Saturday, April 5, 2008

Waterboarding Only Takes a Minute

Blog doc 19 My Hand in Distant Torture

There was an endless, pundit driven debate, slightly nauseating, over the question: “Is this a civil war [in Iraq]?” There was another, also slightly nauseating, debate over the question: “Is this a recession?” Here, however, we must consider yet another nauseating question: “Is this torture?”

Well, we can take some comfort from the fact that we didn’t really do it too much. In fact, on considering what we did, some, several, many, most folks don’t really think it was torture. In any event, what could it have to do with us, anyway? It amounted to a few days of panic, hysterical screaming elicited from a really bad person. No more than that.

Once it was complete, there were a trickle of bad feelings, all originating from some Moslem whose name we never knew. If he was lucky enough to encounter our “high-borne,” idealistic side, he returned to his life of poverty and insignificance. Once there, he could begin his own journey toward “forgiveness” or “I just got what I deserved.”

Of course, he told his grandchildren. And they told their neighbors. And the daughters of these neighbors told their sons. And these sons talked about this with other sons after school. So, did it become perpetual in some esoteric way?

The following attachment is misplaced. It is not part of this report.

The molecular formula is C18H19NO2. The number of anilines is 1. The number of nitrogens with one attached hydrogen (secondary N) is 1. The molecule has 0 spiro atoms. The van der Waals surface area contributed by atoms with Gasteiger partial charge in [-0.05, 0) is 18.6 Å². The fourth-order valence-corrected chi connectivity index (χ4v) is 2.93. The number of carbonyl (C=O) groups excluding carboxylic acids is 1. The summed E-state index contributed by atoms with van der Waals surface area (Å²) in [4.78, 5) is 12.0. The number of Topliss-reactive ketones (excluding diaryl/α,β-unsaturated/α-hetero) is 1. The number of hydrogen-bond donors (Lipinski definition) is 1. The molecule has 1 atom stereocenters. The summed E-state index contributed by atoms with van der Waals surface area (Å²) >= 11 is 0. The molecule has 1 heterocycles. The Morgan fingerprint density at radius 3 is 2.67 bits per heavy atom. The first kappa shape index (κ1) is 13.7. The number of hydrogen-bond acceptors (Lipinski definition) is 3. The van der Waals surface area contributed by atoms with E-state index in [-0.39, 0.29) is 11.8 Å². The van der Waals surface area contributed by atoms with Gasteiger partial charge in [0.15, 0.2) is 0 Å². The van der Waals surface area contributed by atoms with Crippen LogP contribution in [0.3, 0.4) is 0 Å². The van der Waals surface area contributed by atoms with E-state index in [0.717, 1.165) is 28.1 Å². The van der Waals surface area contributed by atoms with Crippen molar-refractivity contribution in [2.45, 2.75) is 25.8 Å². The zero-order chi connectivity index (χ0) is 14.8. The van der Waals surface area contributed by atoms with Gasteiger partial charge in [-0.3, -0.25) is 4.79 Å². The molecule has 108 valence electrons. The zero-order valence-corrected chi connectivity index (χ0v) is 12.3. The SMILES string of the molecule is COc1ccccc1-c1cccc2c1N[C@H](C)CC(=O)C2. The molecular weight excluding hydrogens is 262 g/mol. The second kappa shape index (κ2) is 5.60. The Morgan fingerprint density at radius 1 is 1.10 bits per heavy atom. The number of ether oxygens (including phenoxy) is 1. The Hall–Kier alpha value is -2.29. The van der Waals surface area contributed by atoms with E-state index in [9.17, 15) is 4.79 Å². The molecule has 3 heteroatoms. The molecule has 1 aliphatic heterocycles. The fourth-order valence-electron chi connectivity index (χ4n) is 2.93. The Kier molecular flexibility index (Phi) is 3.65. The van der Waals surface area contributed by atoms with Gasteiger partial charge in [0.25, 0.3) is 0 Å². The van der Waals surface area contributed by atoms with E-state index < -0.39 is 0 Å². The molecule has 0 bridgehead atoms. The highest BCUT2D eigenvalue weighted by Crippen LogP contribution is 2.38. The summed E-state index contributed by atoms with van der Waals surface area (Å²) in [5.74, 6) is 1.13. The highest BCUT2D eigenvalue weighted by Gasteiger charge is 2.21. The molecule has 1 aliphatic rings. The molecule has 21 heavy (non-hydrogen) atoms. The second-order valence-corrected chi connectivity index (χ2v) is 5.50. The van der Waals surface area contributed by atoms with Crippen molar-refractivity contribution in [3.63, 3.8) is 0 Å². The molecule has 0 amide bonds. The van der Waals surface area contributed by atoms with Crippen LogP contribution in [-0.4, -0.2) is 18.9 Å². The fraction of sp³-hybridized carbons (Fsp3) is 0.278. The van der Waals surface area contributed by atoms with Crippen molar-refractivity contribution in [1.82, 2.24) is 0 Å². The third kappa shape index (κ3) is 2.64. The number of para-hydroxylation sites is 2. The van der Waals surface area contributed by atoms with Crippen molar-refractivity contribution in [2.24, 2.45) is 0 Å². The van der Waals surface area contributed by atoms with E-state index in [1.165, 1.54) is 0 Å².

Sliding forward a decade, or several decades, we encounter yet more war. One of these other sons, one of those who talked about it fifth hand, years later, after school, now finds himself with a Kalishnikov and twenty-eight bullets. He is hiding behind the wreckage of a wall which used to be part of a mosque, before the air planes, before the bombs. They bombed the mosque a day after they bombed his uncle.

There are a few targets, all U.S. Marines. They are good shots. They have plenty of everything. Good rifles. Good bullets. Good boots. They seem to be everywhere, and they already suspect he is there somewhere, waiting for his shot. It might be his shot at one of them. It might be their shot. At him.

Three of the other boys had already been captured that morning. This boy had never read the great debate in the New York Times about whether or not it was torture. All he knew about it came from the after school talks with his friends. Still, there was the question for him. “Should I sacrifice everything to get my chance to put one of these bullets in one of those Marines?” or “Should I let them take me? At least then I might have a chance. But, ...”

Facts mean nothing. Facts mean everything.

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